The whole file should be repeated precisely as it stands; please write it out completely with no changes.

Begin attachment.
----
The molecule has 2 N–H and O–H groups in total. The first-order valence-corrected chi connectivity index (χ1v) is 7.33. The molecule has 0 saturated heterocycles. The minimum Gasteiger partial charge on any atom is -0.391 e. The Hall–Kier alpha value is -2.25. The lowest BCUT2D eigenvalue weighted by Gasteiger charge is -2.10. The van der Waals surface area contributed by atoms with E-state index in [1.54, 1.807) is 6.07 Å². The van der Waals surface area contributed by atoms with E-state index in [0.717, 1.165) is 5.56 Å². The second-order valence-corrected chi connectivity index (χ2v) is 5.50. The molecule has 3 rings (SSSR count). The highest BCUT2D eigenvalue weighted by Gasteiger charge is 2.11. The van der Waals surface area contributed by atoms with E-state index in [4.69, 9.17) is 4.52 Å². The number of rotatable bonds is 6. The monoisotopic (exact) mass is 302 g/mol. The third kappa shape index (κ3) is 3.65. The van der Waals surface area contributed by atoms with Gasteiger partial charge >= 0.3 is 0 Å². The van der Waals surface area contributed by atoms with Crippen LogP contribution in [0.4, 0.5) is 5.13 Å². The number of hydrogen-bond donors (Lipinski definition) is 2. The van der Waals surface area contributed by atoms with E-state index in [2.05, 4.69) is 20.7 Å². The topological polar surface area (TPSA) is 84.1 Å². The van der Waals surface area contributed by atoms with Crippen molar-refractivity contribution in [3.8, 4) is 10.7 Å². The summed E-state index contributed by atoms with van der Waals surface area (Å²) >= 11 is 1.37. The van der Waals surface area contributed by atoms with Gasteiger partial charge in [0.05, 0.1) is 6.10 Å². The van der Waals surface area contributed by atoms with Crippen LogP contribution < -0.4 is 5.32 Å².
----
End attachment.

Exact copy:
The molecule has 2 N–H and O–H groups in total. The first-order valence-corrected chi connectivity index (χ1v) is 7.33. The molecule has 0 saturated heterocycles. The minimum Gasteiger partial charge on any atom is -0.391 e. The Hall–Kier alpha value is -2.25. The lowest BCUT2D eigenvalue weighted by Gasteiger charge is -2.10. The van der Waals surface area contributed by atoms with E-state index in [1.54, 1.807) is 6.07 Å². The van der Waals surface area contributed by atoms with E-state index in [0.717, 1.165) is 5.56 Å². The second-order valence-corrected chi connectivity index (χ2v) is 5.50. The molecule has 3 rings (SSSR count). The highest BCUT2D eigenvalue weighted by Gasteiger charge is 2.11. The van der Waals surface area contributed by atoms with E-state index in [4.69, 9.17) is 4.52 Å². The number of rotatable bonds is 6. The monoisotopic (exact) mass is 302 g/mol. The third kappa shape index (κ3) is 3.65. The van der Waals surface area contributed by atoms with Gasteiger partial charge >= 0.3 is 0 Å². The van der Waals surface area contributed by atoms with Crippen LogP contribution in [0.4, 0.5) is 5.13 Å². The number of hydrogen-bond donors (Lipinski definition) is 2. The van der Waals surface area contributed by atoms with E-state index in [2.05, 4.69) is 20.7 Å². The topological polar surface area (TPSA) is 84.1 Å². The van der Waals surface area contributed by atoms with Crippen molar-refractivity contribution in [3.8, 4) is 10.7 Å². The summed E-state index contributed by atoms with van der Waals surface area (Å²) >= 11 is 1.37. The van der Waals surface area contributed by atoms with Gasteiger partial charge in [0.05, 0.1) is 6.10 Å². The van der Waals surface area contributed by atoms with Crippen LogP contribution < -0.4 is 5.32 Å².